1.,Put the rules on the table, not tables full of rules. I put everything you need to know right on the unit base label -- essentially a hybrid between miniatures gaming and the chit-and-board games my mates and I grew up with. You can spend the game looking down at the board instead of looking things up in a book. Ditto for terrain -- you can look at a hex and know what the move restrictions and cover bonuses are, because each hex has a defining label.
2. No cause for argument. I wanted hex based, not ruler based movement and sighting/range. No room for differences in interpretation, no judge. I still have bad memories of arguments between players at convention games almost 40 years ago.
3. Modular expert rules. You can add most rules a la carte, depending on their relevance to a scenario and the level of detail you want. Leaving one rule out won't break the game.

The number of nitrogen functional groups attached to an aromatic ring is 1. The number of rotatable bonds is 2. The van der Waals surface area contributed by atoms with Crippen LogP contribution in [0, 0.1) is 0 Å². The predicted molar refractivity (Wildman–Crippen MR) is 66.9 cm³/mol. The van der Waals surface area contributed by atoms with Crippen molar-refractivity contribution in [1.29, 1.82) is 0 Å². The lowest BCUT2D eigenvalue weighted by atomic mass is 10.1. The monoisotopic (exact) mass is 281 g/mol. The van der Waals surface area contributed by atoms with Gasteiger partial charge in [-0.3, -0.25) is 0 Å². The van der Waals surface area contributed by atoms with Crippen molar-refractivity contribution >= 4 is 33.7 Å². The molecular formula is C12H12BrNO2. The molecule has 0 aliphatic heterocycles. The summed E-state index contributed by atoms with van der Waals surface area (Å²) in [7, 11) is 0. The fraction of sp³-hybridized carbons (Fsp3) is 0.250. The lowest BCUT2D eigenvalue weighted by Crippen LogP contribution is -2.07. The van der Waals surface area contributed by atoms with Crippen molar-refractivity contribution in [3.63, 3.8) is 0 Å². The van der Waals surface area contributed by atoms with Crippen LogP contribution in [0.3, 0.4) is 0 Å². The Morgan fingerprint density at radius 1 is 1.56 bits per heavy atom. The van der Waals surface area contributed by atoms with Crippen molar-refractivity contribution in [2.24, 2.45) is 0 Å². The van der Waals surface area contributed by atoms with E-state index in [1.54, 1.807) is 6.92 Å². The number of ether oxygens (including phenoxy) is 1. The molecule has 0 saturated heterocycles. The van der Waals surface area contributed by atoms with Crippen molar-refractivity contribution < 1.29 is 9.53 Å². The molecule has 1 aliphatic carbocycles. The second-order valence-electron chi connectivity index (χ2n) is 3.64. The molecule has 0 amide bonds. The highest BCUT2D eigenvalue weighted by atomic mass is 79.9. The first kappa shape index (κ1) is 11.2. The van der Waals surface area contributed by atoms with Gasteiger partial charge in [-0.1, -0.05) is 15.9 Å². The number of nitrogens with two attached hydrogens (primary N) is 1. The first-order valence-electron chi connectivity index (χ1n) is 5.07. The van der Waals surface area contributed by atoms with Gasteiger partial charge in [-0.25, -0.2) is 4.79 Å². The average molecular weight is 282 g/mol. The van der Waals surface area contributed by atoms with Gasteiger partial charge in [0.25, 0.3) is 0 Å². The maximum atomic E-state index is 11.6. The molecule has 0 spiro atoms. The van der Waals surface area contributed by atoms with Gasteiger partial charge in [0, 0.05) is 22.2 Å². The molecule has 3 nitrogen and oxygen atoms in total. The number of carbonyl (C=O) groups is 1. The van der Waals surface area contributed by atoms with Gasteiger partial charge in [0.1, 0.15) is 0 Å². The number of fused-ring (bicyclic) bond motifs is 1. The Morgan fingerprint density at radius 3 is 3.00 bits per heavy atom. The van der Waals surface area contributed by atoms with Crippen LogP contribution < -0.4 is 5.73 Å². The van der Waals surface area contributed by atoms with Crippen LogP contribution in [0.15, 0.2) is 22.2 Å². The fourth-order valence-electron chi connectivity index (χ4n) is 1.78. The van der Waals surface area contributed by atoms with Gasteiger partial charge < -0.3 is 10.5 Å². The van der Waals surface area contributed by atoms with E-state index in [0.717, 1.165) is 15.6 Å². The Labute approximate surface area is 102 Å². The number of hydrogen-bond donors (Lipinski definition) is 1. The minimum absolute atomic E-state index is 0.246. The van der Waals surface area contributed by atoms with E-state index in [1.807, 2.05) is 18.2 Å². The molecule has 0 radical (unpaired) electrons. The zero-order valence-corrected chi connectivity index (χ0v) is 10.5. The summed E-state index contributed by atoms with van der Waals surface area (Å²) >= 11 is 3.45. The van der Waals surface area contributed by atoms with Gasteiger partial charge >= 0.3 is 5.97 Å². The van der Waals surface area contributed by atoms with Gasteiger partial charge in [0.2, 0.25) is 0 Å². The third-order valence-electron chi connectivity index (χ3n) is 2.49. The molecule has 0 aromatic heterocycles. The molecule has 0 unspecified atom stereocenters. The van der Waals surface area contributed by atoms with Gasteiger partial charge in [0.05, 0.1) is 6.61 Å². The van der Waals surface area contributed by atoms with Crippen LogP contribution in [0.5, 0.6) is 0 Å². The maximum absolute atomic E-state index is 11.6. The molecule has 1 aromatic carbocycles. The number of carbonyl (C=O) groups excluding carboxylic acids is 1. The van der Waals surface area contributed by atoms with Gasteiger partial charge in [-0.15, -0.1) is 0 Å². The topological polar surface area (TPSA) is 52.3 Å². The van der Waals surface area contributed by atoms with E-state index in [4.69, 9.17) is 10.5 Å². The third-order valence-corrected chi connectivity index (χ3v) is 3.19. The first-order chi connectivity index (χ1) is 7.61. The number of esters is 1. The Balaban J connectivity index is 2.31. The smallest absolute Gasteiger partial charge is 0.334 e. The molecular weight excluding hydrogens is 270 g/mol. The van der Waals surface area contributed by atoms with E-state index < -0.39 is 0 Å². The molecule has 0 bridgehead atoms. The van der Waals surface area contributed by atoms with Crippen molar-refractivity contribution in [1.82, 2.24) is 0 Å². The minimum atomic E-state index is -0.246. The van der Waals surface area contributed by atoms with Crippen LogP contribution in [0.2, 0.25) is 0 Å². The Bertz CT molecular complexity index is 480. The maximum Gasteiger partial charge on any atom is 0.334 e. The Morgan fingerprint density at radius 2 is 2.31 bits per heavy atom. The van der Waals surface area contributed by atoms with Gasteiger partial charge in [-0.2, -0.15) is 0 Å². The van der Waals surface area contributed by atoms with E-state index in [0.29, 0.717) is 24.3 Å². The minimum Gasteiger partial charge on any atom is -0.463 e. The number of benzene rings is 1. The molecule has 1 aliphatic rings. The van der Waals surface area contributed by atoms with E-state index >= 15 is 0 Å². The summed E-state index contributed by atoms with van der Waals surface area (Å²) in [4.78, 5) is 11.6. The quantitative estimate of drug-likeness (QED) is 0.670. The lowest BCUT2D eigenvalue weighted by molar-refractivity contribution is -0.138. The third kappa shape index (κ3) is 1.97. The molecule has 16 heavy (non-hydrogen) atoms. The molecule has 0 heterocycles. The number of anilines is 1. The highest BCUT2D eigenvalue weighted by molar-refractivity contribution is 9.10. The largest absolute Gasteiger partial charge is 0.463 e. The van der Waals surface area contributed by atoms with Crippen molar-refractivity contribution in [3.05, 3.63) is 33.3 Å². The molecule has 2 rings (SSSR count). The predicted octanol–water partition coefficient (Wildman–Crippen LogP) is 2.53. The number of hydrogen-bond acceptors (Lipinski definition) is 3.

4. Visual clarity: For the rule book, a simple type hierarchy, and each page is treated as a unified element. One core concept per page. Lots more room to let key concepts stand out instead of being buried in a sea of supporting details. Color use is limited and consistently applied. The only concession to "frosting" was using an antiqued/foxed paper background texture.
5. If you play my game, I am your biggest fan. As you know, I make custom unit base labels for free and will stat out pretty much any vehicle. I make commissioned Stars & Crosses terrain. And I actually play my game and keep tinkering, with transparency to the community. Several of you have petitioned successfully for different unit stats and those tweaks will keep happening as long as I can keep up.
As per my recen health problems I can actually sit at my keyboard for short stretches but am still very tentative about my back. Thanks for everyone's good wishes!